Living with lockdowns. Lockdown restrictions have had the effect of turning economic activity off and on. However, as the pandemic has progressed, subsequent lockdowns have been less severe on economic activity than the first. Many businesses have been able to adapt and function throughout lockdowns or pivot into new markets. The trajectory of economic output has largely followed a bungee jump. The initial fall (Q2) and rebound (Q3) will be the most extreme, but subsequent declines and rebounds will moderate.Continue reading
Robust growth, according to PMI – The last few days has seen a flurry of surveys released on the health of the Northern Ireland economy. Ulster Bank’s PMI pointed to robust growth across the private sector in Q4 2017. The Northern Ireland Chamber of Commerce & Industry’s Quarterly Economic Survey (QES) for the same period was not quite as positive as the PMI. Nevertheless, both manufacturing and services firms reported growth in the final quarter of 2017. Overall, the performance was more encouraging for the manufacturing sector than for services firms. Continue reading
The release of the latest Northern Ireland’s Composite Economic Index confirmed what we already knew last month. Namely, that the contraction in services sector output (-0.5% q/q) and industrial production (-1.8% q/q) pulled the private sector output index (-0.9% q/q) lower for the first time in four quarters. The overall composite economic index (public & private sector) also decreased by the same margin (-0.9%). Last month’s Quarterly Employment Survey confirmed that the public sector index (based on employment rather than output) posted its seventh consecutive quarterly decline. Public sector employment is almost 11% below its Q3 2009 peak and at its lowest level in over 14 years. Continue reading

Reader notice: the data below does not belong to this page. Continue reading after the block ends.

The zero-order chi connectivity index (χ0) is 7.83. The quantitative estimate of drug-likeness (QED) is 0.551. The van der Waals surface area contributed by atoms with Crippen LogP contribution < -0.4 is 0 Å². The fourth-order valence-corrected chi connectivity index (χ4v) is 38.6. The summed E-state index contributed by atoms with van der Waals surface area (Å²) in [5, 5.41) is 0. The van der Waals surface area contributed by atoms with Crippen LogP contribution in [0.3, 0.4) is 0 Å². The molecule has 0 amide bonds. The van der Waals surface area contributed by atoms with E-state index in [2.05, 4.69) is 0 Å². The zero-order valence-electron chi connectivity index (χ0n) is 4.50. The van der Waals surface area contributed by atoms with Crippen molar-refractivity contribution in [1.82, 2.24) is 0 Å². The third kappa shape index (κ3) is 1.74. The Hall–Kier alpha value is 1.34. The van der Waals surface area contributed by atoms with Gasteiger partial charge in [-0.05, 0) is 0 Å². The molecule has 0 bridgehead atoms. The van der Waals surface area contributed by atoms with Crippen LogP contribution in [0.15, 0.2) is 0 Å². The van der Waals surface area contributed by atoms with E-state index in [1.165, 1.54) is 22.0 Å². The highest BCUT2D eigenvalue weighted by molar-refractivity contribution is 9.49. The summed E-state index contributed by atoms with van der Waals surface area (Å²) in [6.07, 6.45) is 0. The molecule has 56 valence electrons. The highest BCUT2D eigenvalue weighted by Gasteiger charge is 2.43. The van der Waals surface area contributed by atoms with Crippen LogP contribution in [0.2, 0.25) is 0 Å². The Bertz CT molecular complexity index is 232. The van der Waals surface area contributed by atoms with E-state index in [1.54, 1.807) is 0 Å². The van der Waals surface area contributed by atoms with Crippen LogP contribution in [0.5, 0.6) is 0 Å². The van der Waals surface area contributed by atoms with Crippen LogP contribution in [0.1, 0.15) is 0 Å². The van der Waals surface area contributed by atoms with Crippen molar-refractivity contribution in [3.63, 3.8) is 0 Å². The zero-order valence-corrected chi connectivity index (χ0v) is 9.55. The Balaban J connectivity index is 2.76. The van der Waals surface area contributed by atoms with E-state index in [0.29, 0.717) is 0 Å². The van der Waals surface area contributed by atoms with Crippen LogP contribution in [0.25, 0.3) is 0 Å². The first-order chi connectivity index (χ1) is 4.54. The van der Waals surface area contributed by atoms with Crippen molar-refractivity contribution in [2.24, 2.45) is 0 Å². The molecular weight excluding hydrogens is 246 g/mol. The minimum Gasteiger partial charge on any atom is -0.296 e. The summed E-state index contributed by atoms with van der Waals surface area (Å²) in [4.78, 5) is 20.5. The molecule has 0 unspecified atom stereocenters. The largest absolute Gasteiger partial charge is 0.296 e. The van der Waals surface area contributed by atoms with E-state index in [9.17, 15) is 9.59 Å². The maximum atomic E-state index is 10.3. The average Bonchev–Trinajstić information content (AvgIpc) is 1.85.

The latest economic output statistics confirm that the Northern Ireland economy was growing strongly in Q2 ahead of the EU referendum result. The Northern Ireland Composite Economic Index expanded at its fastest rate (+1.0% q/q) in almost three years in Q2 2016 and hit its highest level in over 6 years. However, this overall headline performance conceals divergence between the private and public sectors. While the former remains in expansion mode the latter continues to reduce its headcount in the face of public spending pressures. Continue reading
Today’s official figures suggest that the Northern Ireland economy stagnated in the second quarter with the private sector reporting marginal growth.
Meanwhile public sector job losses pushed the overall economy into a slight contraction.
However, while the local economy does face significant challenges, the current position is not as weak as today’s headlines suggest.